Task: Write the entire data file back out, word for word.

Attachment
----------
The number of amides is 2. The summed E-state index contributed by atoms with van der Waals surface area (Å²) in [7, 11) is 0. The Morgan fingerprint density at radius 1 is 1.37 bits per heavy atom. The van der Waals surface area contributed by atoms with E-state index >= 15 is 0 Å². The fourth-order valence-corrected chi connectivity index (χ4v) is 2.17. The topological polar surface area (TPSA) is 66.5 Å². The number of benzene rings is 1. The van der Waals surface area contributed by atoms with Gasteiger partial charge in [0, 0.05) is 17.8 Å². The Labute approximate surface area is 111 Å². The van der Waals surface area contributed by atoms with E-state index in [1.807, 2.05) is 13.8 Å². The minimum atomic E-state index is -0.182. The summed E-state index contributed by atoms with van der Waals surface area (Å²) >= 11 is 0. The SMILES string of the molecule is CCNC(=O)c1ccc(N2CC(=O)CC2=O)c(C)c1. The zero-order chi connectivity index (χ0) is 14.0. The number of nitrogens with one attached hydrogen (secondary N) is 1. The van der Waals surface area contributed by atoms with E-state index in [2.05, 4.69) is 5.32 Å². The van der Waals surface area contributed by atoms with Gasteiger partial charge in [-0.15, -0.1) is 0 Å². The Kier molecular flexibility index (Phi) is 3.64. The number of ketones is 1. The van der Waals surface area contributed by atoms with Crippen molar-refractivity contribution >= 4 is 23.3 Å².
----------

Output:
The number of amides is 2. The summed E-state index contributed by atoms with van der Waals surface area (Å²) in [7, 11) is 0. The Morgan fingerprint density at radius 1 is 1.37 bits per heavy atom. The van der Waals surface area contributed by atoms with E-state index >= 15 is 0 Å². The fourth-order valence-corrected chi connectivity index (χ4v) is 2.17. The topological polar surface area (TPSA) is 66.5 Å². The number of benzene rings is 1. The van der Waals surface area contributed by atoms with Gasteiger partial charge in [0, 0.05) is 17.8 Å². The Labute approximate surface area is 111 Å². The van der Waals surface area contributed by atoms with E-state index in [1.807, 2.05) is 13.8 Å². The minimum atomic E-state index is -0.182. The summed E-state index contributed by atoms with van der Waals surface area (Å²) >= 11 is 0. The SMILES string of the molecule is CCNC(=O)c1ccc(N2CC(=O)CC2=O)c(C)c1. The zero-order chi connectivity index (χ0) is 14.0. The number of nitrogens with one attached hydrogen (secondary N) is 1. The van der Waals surface area contributed by atoms with E-state index in [2.05, 4.69) is 5.32 Å². The van der Waals surface area contributed by atoms with Gasteiger partial charge in [-0.15, -0.1) is 0 Å². The Kier molecular flexibility index (Phi) is 3.64. The number of ketones is 1. The van der Waals surface area contributed by atoms with Crippen molar-refractivity contribution >= 4 is 23.3 Å².